Former Boston and New York Marathon winner and Olympic silver medallist, Meb Keflizighi remains on a mission to inspire, even as he has retired from actively competing for top honours in the world’s top marathons.
A best-selling author, who rose from the depths of poverty and despair, while growing up in his homeland, Eritrea, Keflizighi is in Bermuda as a special guest, offering encouragement, while flying the flag and asking support for his MEB Foundation.
The organisation has a stated mission as a collaborator and leader in the areas of youth health, education, and fitness, as it supports programs and events that: empower youth and their families to ‘Maintain Excellent Balance’; provide the tools and resources to lead healthy lifestyles; engage youth in academics, in and out of school hours; provide opportunities for youth to play and learn positive life skills through involvement in sports; and engage entire communities in promoting youth health, education, and fitness.
After watching the Butterfield Mile from the sidelines, the naturalised American, was to take part in today’s 10K as part of the Chubb Bermuda Triangle Challenge.
In speaking to TNN’s Trevor Lindsay the runner marvelled at the Island’s beauty and hospitality.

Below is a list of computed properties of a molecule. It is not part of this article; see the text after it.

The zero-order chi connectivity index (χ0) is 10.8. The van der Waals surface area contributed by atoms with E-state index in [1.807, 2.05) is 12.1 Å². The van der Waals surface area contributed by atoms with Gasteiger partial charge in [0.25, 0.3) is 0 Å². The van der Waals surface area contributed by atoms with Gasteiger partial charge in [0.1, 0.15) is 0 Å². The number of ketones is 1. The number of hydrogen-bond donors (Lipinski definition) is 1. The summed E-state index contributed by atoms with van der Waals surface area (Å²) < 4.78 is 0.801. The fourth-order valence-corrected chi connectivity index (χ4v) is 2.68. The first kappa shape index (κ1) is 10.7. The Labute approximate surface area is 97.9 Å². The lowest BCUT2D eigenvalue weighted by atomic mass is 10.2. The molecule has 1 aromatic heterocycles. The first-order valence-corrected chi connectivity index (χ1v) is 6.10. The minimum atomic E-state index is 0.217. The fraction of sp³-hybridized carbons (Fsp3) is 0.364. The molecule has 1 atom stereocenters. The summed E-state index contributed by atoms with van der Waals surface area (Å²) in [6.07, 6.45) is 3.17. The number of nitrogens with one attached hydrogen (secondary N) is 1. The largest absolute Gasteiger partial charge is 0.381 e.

“Bermuda is beautiful and the people are nice,” said Kefligzighi. “It’s my first time here and it’s really a gorgeous place.”
Kefligzighi won the 2009 New York City Marathon on November 1, 2009, and the 2014 Boston Marathon on April 21, 2014, becoming the first American man to win each race since 1982 and 1983, respectively. He is a graduate of UCLA, where he won four NCAA championships competing for the UCLA Bruins track and field team. He was second In the 2004 Summer Olympics in Athens, Greece he finished second in the men’s marathon personal season’s best time of 2 hours, 11 minutes and 29 seconds.
“I won Boston the year after the bombing so it was very big and significant and the most meaningful victory,” said Keflizighi. “I am here to encourage the young ones running to be patient and keep going.
“The hills are not going to kill you, but they are going to make you stronger,” he advised “When you are training there are hard days and easy days.”
He called on those representing Bermuda in international competition to remember their homeland when competing.
“When you training you’re not running alone, but also know that there’s 60,000 people behind you,” he said. You have a whole island with you and , just like Flora Duffy did in winning the triathlon, hopefully there will be someone that comes behind her to win a marathon or 10K and a half marathon.
“It’s a nice community, so believe that you who you will rise to the occasion and know that there’s a lot of people cheering for you.”
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